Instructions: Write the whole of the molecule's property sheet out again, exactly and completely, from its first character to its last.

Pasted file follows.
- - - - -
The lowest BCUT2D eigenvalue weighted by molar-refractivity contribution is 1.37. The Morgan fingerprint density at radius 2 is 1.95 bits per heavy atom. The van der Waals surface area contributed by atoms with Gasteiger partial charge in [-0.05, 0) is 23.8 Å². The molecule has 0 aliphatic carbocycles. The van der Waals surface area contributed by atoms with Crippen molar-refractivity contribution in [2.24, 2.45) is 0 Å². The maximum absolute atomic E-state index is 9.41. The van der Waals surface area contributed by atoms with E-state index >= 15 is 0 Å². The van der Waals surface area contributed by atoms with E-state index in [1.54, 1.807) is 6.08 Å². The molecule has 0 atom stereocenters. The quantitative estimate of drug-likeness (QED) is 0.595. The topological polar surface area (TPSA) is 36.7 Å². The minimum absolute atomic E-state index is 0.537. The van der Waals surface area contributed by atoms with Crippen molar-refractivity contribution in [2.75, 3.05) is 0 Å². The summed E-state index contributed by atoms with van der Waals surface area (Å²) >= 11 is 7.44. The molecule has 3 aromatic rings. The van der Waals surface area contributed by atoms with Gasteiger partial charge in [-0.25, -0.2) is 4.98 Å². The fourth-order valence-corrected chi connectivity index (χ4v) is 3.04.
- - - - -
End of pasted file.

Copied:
The lowest BCUT2D eigenvalue weighted by molar-refractivity contribution is 1.37. The Morgan fingerprint density at radius 2 is 1.95 bits per heavy atom. The van der Waals surface area contributed by atoms with Gasteiger partial charge in [-0.05, 0) is 23.8 Å². The molecule has 0 aliphatic carbocycles. The van der Waals surface area contributed by atoms with Crippen molar-refractivity contribution in [2.24, 2.45) is 0 Å². The maximum absolute atomic E-state index is 9.41. The van der Waals surface area contributed by atoms with E-state index >= 15 is 0 Å². The van der Waals surface area contributed by atoms with E-state index in [1.54, 1.807) is 6.08 Å². The molecule has 0 atom stereocenters. The quantitative estimate of drug-likeness (QED) is 0.595. The topological polar surface area (TPSA) is 36.7 Å². The minimum absolute atomic E-state index is 0.537. The van der Waals surface area contributed by atoms with Crippen molar-refractivity contribution in [2.75, 3.05) is 0 Å². The summed E-state index contributed by atoms with van der Waals surface area (Å²) >= 11 is 7.44. The molecule has 3 aromatic rings. The van der Waals surface area contributed by atoms with Gasteiger partial charge in [-0.25, -0.2) is 4.98 Å². The fourth-order valence-corrected chi connectivity index (χ4v) is 3.04.